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Supervisors honor Bob Norris with Jack Dalton Award

COLLINSVILLE-In recognition of his work to make Henry County a better place to live, work and play, Bob Norris was named the recipient of the Jack Dalton Community Service Award.

Established in 2001, the award is presented annually to the Henry County resident who best exemplifies the standards for community service set by the late Jack Dalton, who served on the Henry County Board of Supervisors more than 24 years and was board chairman at the time of his death on May 24, 2000. Nominations were received from members of the community, and the board was asked to rank all nominees in accordance to preference.

At the board’s 6 p.m. meeting, Horsepasture District Supervisor Debra Buchanan said that Norris – a mountain biking enthusiast – is the creator of Mountain Laurel Trails, an eight-plus mile dirt mountain bike trail in Horsepasture that utilizes more than 150 acres of his own land. Norris has plans to develop about 15 miles of trails altogether, she added.

Mountain Laurel Trails has been designated the “Best Mountain Bike Trail in Virginia” and has ranked 32nd in a list of the best mountain bike trails in the entire world. Because of his efforts, she said, tourists from all over the globe have come to Horsepasture to enjoy his trails, increasing local tourism and boosting sales at local businesses and lodging facilities.

In addition, Norris serves the community in other capacities. A talented bagpiper, he frequently provides a rendition of “Amazing Grace” on the bagpipes at graveside services for deceased veterans and public safety personnel.

“This year’s recipient exemplifies the characteristics of selfless community service that makes the perfect candidate for the Jack Dalton Award,” Buchanan said.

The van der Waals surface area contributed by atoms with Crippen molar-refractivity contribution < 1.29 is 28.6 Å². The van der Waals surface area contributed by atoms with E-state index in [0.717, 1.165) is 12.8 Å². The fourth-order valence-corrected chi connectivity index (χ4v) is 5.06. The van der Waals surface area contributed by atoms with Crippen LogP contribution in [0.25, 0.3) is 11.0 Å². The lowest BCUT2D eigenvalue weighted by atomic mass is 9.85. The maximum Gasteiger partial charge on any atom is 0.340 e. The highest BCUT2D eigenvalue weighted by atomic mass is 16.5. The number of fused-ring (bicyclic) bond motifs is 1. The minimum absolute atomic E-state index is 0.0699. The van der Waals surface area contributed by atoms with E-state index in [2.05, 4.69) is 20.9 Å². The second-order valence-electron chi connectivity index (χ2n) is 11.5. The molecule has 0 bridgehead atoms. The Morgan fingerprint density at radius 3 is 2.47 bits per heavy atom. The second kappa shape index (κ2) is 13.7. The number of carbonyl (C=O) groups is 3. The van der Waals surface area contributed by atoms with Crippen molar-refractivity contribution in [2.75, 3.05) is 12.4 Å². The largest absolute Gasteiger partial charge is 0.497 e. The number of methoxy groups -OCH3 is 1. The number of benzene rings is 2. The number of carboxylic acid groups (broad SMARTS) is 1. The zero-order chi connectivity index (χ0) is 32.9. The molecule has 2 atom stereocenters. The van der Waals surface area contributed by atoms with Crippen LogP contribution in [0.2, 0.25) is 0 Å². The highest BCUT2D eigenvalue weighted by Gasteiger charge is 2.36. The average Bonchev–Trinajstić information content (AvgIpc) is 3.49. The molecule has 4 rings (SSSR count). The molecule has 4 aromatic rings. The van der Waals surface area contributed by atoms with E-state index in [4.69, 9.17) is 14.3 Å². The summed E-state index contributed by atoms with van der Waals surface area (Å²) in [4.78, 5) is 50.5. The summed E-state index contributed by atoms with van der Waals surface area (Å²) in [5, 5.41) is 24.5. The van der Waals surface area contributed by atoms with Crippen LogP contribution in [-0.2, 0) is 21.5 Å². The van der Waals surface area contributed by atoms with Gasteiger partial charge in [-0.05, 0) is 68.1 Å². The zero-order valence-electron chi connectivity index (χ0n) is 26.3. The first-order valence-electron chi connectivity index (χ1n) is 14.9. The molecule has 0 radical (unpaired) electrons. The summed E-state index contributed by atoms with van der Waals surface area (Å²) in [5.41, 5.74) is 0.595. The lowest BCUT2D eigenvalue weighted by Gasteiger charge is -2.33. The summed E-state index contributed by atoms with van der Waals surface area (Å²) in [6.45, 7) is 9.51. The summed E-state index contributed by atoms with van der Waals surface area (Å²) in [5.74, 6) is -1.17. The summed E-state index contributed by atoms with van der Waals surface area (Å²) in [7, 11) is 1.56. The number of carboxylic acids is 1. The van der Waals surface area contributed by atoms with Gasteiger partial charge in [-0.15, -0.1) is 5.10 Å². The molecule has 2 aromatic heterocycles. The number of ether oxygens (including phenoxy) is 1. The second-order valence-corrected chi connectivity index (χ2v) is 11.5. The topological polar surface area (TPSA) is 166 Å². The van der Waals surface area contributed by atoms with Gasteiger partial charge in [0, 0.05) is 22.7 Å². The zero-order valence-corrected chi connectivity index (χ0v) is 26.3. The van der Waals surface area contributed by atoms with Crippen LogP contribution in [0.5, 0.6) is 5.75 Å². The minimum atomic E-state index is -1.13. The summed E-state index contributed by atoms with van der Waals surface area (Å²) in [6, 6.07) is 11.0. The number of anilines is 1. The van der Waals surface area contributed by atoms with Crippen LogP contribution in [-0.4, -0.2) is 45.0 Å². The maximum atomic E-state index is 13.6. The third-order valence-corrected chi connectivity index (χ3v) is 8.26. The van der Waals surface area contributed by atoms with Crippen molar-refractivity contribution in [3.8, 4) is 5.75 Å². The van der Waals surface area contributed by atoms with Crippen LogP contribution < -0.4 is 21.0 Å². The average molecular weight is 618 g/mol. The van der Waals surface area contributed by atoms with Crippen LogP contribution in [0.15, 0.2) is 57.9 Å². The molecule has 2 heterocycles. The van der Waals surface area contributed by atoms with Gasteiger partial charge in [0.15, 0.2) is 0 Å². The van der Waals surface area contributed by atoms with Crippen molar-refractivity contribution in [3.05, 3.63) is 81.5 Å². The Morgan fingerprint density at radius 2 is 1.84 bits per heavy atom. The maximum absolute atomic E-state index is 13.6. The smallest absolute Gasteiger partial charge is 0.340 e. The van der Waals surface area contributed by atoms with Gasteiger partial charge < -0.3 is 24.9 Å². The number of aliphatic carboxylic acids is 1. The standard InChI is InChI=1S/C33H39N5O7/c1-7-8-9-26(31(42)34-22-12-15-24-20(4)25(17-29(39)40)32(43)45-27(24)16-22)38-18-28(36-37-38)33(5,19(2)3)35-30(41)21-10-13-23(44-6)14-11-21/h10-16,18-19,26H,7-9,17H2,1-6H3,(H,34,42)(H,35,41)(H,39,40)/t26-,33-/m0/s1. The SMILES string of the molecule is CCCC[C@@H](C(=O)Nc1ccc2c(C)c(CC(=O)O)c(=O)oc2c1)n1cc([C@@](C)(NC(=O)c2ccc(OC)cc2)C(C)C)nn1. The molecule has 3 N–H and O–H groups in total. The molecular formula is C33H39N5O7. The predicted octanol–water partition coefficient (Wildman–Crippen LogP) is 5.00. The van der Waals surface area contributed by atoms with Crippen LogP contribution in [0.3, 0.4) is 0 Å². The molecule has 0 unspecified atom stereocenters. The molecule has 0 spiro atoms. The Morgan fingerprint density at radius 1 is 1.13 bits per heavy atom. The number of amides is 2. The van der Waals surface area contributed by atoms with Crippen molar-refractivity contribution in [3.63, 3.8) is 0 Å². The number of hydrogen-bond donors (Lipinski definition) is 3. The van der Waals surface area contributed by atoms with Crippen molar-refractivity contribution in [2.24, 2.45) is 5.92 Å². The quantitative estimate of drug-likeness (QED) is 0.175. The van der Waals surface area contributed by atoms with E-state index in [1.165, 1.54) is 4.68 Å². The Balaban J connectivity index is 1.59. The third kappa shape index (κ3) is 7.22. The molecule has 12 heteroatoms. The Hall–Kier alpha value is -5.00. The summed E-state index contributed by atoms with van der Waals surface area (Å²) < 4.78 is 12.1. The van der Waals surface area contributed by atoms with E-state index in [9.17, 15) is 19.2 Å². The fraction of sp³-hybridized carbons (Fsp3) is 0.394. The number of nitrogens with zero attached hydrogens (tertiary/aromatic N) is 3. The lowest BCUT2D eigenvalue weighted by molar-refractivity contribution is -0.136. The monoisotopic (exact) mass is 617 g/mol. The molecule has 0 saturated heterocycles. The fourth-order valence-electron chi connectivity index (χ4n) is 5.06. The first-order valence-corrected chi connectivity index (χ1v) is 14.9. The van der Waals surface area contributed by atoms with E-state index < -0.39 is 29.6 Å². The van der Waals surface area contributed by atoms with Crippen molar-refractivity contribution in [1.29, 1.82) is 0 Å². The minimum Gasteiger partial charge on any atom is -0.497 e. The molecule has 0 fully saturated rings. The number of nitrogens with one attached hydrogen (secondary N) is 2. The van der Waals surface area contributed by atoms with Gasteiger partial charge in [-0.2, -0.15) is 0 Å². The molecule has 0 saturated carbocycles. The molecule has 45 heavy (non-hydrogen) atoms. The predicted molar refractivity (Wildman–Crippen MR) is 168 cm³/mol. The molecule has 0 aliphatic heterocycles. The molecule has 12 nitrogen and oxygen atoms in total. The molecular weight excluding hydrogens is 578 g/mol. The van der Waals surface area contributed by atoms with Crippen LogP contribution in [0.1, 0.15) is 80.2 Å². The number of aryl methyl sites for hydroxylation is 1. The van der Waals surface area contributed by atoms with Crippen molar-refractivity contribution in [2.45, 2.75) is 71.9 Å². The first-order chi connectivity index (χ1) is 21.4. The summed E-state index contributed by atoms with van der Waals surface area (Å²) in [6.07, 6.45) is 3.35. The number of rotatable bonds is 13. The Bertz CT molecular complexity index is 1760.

Receiving the award, an emotional Norris said that “there are plenty of people that really deserve it more than I do.”

Norris had been scheduled to offer the board an update on Mountain Laurel Trails and did not realize that the update was partly a pretext to get him to the meeting without him realizing he was the Jack Dalton Award winner.

He said that he began constructing the trail in 2014/2015 after he was diagnosed with a medical condition and his doctor advised him to exercise.

“I’ve done that now through mountain biking,” Norris said. “When the trail started out, it was just a half-mile track. … It’s now grown into almost ten miles and we have dozens of people out there every week; not only mountain bikers, but joggers and hikers. We have trail running and we have beginner’s rides. … Just this weekend alone, we had some people from Atlanta, Georgia and some people from New York City.”

Lois Dalton, wife of the late Jack Dalton, was on-hand to present Norris with the award

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